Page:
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Favourite Illustrations

I thought I would produce a post for today which was a little less taxing than having to read through an entire review, and focus instead on that which has been largely neglected on The Literary Sisters to date – that of the humble illustration.  I must admit that I still love books with pictures in them, even as an adult and a PhD researcher.  When I flip open the pages of a Persephone book and see lovely illustrations alongside the text, I delight a little.  There is just something so charming about them.

Without further ado, I am going to post ten of my favourite book illustrations.  I hope you enjoy this veering away from the literary!

 

1. John Teniell‘s iconic interpretation of Lewis Carroll‘s Alice in Wonderland

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2. E.H. Shepard‘s delightful images in A.A. Milne‘s Winnie the Pooh (and friends)

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3. Carson Ellis‘ wonderful drawings in husband Colin Meloy‘s Wildwood Chronicles series

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4. Ludwig Bemelmans‘ adorable redhead, Madeline

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5. The Moomins by my beloved Tove Jansson

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6. The lovely Babar by Jean de Brunhoff

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7. Beatrix Potter‘s whimsical animals

The Mice Sewing the Mayor's Coat circa 1902 by Helen Beatrix Potter 1866-1943

 

8. Quentin Blake‘s wonderful depiction of Roald Dahl‘s Matilda

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9. Mary Cicely Barker‘s Flower Fairies, which enchanted me throughout childhood

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10. Pauline Baynes‘ stunning drawings in C.S. LewisChronicles of Narnia series

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There are no great surprises here, I’m sure!  Which are your favourite illustrations?  Have I featured any of them here?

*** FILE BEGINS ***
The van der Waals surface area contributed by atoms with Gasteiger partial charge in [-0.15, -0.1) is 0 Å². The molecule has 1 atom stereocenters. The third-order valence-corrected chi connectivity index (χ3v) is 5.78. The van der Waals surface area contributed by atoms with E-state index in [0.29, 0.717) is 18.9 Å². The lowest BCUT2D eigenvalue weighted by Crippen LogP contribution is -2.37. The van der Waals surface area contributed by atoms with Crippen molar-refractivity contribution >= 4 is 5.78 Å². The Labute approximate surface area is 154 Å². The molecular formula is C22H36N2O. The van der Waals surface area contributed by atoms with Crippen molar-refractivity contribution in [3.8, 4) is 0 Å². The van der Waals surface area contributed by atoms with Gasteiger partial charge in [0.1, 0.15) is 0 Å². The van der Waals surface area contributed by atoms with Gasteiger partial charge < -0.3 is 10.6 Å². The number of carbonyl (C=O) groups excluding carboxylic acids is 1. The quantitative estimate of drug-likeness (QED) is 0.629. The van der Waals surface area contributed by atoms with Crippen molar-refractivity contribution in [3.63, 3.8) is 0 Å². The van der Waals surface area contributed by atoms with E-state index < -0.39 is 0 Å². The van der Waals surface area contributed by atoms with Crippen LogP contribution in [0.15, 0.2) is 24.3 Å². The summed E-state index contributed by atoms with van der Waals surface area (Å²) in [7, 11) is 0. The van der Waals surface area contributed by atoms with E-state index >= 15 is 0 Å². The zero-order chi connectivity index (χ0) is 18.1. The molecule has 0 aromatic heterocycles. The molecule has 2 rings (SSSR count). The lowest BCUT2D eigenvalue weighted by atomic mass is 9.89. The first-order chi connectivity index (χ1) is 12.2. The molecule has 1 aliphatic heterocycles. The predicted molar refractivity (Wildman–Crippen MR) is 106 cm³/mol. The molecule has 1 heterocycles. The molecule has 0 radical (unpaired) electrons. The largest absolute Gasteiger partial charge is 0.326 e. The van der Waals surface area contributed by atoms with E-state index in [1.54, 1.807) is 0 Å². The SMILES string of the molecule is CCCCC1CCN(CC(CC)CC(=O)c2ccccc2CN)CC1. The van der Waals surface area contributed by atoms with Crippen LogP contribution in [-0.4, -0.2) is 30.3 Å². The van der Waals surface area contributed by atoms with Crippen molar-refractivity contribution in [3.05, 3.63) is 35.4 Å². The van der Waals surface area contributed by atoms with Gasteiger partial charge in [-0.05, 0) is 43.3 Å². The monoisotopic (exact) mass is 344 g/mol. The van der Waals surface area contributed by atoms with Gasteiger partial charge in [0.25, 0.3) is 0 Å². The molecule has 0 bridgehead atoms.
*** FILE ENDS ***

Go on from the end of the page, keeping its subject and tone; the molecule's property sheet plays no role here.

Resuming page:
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Favourite Books from my Childhood: One

I thought that it would be a good idea to create a blog post about all of the books which I adored as a child, and naturally, there are many of them.  I have used my Library spreadsheet (a big list of all of the books which I’ve read during my lifetime) as inspiration.

Topsy and Tim

The Big Surprise (Topsy and Tim #2) by Jean Adamson – I used to read the Topsy and Tim books religiously when I was in infant school, and they were the first books I got to when I moved myself up a reading group, much to my parents’ amusement.  In my infant school library, we had a series of wooden boxes on legs, and each of them was painted in a different colour.  The books within each had a corresponding coloured sticker upon their spine.  When I had made my way through the colour which I had been assigned, I would move myself up so that I had more books at my disposal.  I think, in this way, that I reached the books for the most advanced readers when I was still in the middle of Year One.  I also learnt recently that Jean Adamson is a relatively local author to me, and I would have found such a fact terribly exciting when I was younger.  Topsy and Tim is a lovely series of books, and this was my particular favourite.

Funnybones

Funnybones by Allan Ahlberg – This book had an accompanying cartoon, which I am sure that many people of my age still remember the opening rhyme to.  The concept was quite simple: in a dark, dark town, in a dark, dark street, in a dark, dark house, in a dark, dark cellar, lived three skeletons – Big Skeleton, Little Skeleton, and their dog.  Each story featuring the trio was so fun, and I loved the illustrations.  Even though the very idea of living skeletons who enjoy playing tricks on people seems a little odd to me as an adult, something about it really worked, and for this reason, Funnybones and the rest of the books in the series will definitely be read (and the cartoon shown) to my future children, who will hopefully find it as amusing and memorable as I still do.